In a written response to Republican People’s Party (CHP) Tunceli deputy Hüseyin Aygün on Monday, Turkish Parliament Speaker Cemil Çiçek said Aygün’s request that a space be provided in the parliamentary building for a cemevi had been denied. Basing his rejection on the Directorate of Religious Affairs’ definition of Alevism, he also added that Alevism is a cultural treasure that emerged during the course of Islamic history but that Islam’s places of worship are mosques.
Hıdır Bayır, the head of the Cem Foundation, voiced his dissatisfaction with the recent controversy in a phone interview with Sunday’s Zaman. What he mainly focused on while talking on the status of cemevis in Turkey was not the rejection of Aygün’s proposal, but rather the serious lack of cemevis and their ambivalent legal status in Turkey.
Bayır complained that even in the Turkish capital of Ankara, there are not enough cemevis to hold funeral ceremonies, so sparing a place for a cemevi in the parliamentary building is not the real matter at hand. He also noted that there are some 2,000 cemevis across Turkey, which he says fall short of the Alevi community’s needs.
“Cemevis are places of worship for Alevi people just as synagogues are the places where Jewish people pray. We read interpretations of the Quran’s verses by Turkish folk poets such as Aşık Veysel during the prayers we conduct in cemevis, accompanied by the music of the reed. We want to live in an atmosphere where there is freedom of belief and equality in the eyes of the state, as is stipulated in the constitution,” continued Bayır.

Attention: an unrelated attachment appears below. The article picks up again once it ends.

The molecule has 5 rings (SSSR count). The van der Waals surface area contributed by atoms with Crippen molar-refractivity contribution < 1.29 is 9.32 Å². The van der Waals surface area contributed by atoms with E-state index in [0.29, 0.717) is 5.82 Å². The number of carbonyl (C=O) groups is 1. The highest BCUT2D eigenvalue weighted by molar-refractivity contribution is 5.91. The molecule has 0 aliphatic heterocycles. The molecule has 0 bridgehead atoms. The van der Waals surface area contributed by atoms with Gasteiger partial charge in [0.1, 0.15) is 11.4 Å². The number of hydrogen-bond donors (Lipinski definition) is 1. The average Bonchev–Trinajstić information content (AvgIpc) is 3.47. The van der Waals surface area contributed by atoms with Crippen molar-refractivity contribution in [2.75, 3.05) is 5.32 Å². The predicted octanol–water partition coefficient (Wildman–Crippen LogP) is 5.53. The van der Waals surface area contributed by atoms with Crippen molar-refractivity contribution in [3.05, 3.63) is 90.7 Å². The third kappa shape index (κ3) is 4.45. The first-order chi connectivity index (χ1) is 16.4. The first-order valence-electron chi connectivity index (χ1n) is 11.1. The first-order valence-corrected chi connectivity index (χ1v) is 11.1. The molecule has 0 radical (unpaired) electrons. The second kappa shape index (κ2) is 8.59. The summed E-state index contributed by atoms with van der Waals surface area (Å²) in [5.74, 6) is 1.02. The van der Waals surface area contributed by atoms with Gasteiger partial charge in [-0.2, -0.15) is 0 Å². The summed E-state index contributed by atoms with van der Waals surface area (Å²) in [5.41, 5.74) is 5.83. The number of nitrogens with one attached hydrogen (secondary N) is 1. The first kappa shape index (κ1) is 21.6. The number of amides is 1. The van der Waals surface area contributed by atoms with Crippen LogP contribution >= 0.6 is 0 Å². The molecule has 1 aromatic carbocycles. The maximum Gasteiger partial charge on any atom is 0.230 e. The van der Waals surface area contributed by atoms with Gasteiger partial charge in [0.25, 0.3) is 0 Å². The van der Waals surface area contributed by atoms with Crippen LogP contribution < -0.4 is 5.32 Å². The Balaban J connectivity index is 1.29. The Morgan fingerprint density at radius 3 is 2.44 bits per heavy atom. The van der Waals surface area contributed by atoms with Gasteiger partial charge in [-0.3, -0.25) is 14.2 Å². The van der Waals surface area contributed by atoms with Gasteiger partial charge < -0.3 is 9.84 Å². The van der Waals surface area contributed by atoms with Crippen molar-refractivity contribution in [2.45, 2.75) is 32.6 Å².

Alevi Foundations Federation (AVF) Chairman Doğan Bermek also underlined that the existence of a cemevi in the parliamentary building does not matter if the Alevi community’s problems related to misunderstandings about the true nature of Alevism and an inadequate number of cemevis are not solved. In response to what Çiçek said, Bermek pointed out that mosques are not the only spaces where Muslim people can pray since there are no stipulations for Muslims to pray in a particular place according to the Islamic faith.
“Mosques and cemevis should not be pitted against each other, which upsets us the most since we have no trouble with the presence of mosques. Alevis and Sunnis believe in the same religious book and the prophet and, thus, there is no sense in trying to define cemevis and mosques as totally different places from each other,” said Bermek. He also said Islam must be understood correctly before one can talk about Alevism and its emergence with true insight.
From amongst the Alevi community there were also harsher reactions to Çiçek’s move. Pir Sultan Abdal Cultural Association Organization Chairman Kemal Bülbül told Sunday’s Zaman that Çiçek’s refusal to have a cemevi in Parliament is yet another example of forcing Alevis to pray in mosques. “As it was during the Seljuk and Ottoman periods, the Alevi people are being forced to conduct their prayers in mosques, which means there is a denial of Alevism being a separate faith”, Bülbül said.
The non-recognition of cemevis as places of worship also derives support from an opinion held by the Directorate of Religious Affairs that is not legally binding according to Turkish law. A memo sent by the Directorate of Religious Affairs to the Interior Ministry on Dec. 17, 2004 stated that “it is not possible to consider cemevis and other [such] premises places of worship because Alevism, which is a sub-group of Islam, cannot have a place of worship other than mosques or mescit, which are the common places of worship within Islam.”